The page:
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# 3D Mandelbulb Ray Tracer

Published on 13 December 2009

## There has been quite a stir in recent months with the discovery of the closest approach yet to generating a true 3D version of the Mandelbrot fractal, dubbed the Mandelbulb.

The search for a true 3D Mandelbrot has been sought unsuccessfully for a number of years. However, recently Daniel White, Paul Nylander and many others on FractalForums found that a slightly different approach yielded a true fractal structure in three dimensions; that is the images continue to reveal finer details the closer you look.

If you want to dive right in and give it a go then jump to the project page.

### How it works

The fractal calculation follows a similar process as a normal Mandelbrot set using the same formula,
w' = wn + c, but instead of using standard complex numbers w and c are hyper-complex 'triplex' numbers with three components corresponding to the Cartesian x, y, and z co-ordinates.

The triplex number w is raised to a power n using the following terms:

w = {x, y, z}n = rn { sin(θn) cos(φn), sin(θn) sin(φn), cos(θn) }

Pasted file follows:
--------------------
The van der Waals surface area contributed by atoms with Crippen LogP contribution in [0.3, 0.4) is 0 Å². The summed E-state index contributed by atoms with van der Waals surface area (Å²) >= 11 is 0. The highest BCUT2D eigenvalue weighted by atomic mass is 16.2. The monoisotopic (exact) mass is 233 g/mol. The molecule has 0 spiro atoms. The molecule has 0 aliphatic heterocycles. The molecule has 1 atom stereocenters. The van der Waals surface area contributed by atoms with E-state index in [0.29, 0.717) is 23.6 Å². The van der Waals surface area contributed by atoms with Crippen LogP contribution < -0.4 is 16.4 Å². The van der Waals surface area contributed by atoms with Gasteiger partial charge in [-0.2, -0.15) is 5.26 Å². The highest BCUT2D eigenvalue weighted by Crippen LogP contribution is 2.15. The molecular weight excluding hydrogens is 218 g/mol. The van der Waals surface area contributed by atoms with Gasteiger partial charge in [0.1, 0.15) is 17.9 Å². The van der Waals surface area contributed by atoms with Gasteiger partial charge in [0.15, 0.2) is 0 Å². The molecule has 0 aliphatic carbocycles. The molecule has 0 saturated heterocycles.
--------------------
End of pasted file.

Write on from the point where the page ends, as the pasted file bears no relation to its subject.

where:
r = sqrt( x2 + y2 + z2 )
θ = atan2( sqrt( x2 + y2 ), z )
φ = atan2( y, x )

The fractal is ray traced using basically the same process as the 4D Quarternion Julia set fractal; for each pixel a ray is stepped into the scene by a small amount. The x, y and z co-ordinates of the ray at this point provide the input triplex number for the fractal equation, which is then iterated until the magnitude of the triplex number exceeds a bailout value (usually 4.0), or the maximum iteration count is reached.

At the end of the iteration loop a distance estimation function is used to calculate the closest point in any direction to the fractal surface. It is defined as:

distance estimation = 0.5 * |w| * log(|w|) / |δw|

where |w| is the magnitude of the triplex number w and δw is the derivative.